In the fourth quarter, the largest single-family home price increase was in the Atlantic City, N.J., area, where the median price of $339,800 was 25.9 percent higher than a year ago. Next was the Salt Lake City area, at $223,600, up 22.7 percent from the fourth quarter of 2005. The Trenton-Ewing area of New Jersey, with a fourth quarter median price of $289,000, increased 18.9 percent in the last year.
Median fourth-quarter metro area single-family prices ranged from a very affordable $78,400 in Elmira, N.Y., to nearly 10 times that amount in the San Jose-Sunnyvale-Santa Clara area of California where the median price was $760,000. The second most expensive area was San Francisco-Oakland-Fremont, at $733,400, followed by the Anaheim-Santa Ana-Irvine area (Orange Co., Calif.), at $690,700.
In addition to Elmira, N.Y., other affordable markets include the Youngstown-Warren-Boardman area of Ohio and Pennsylvania, with a fourth-quarter median price of $80,000, and Decatur, Ill., at $89,200.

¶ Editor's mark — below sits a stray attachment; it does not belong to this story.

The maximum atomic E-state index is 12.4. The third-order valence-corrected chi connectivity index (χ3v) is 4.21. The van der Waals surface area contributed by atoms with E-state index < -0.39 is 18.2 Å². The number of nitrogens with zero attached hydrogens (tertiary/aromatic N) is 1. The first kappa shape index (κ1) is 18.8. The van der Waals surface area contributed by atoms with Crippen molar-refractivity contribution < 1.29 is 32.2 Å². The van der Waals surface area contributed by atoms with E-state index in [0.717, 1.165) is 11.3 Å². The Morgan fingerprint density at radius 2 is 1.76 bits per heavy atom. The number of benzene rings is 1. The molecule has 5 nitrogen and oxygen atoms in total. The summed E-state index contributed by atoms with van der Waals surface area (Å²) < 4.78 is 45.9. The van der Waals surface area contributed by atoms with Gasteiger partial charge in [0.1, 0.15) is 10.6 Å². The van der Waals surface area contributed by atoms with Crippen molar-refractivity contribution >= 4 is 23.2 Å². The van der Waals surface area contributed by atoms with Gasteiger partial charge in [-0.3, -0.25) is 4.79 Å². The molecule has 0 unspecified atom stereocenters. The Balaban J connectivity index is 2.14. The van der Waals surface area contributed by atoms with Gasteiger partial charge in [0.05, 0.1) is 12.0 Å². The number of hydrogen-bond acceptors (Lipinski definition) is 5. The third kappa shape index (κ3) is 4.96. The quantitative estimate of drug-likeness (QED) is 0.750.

In the condo sector, metro area condominium and cooperative prices -- covering changes in 58 markets -- show the national median existing condo price was $220,900 in the fourth quarter, down 2.1 percent from the same period in 2005. Thirty-one metros showed annual increases in the median condo price, including seven areas with double-digit gains; 27 metros had price declines. Following Austin, the greatest gains were in the Newark-Union area of New Jersey and Pennsylvania, where the median condo price of $352,600 rose 16.4 percent from the fourth quarter of 2005, and Springfield, Mass., at $160,400, an increase of 14.6 percent.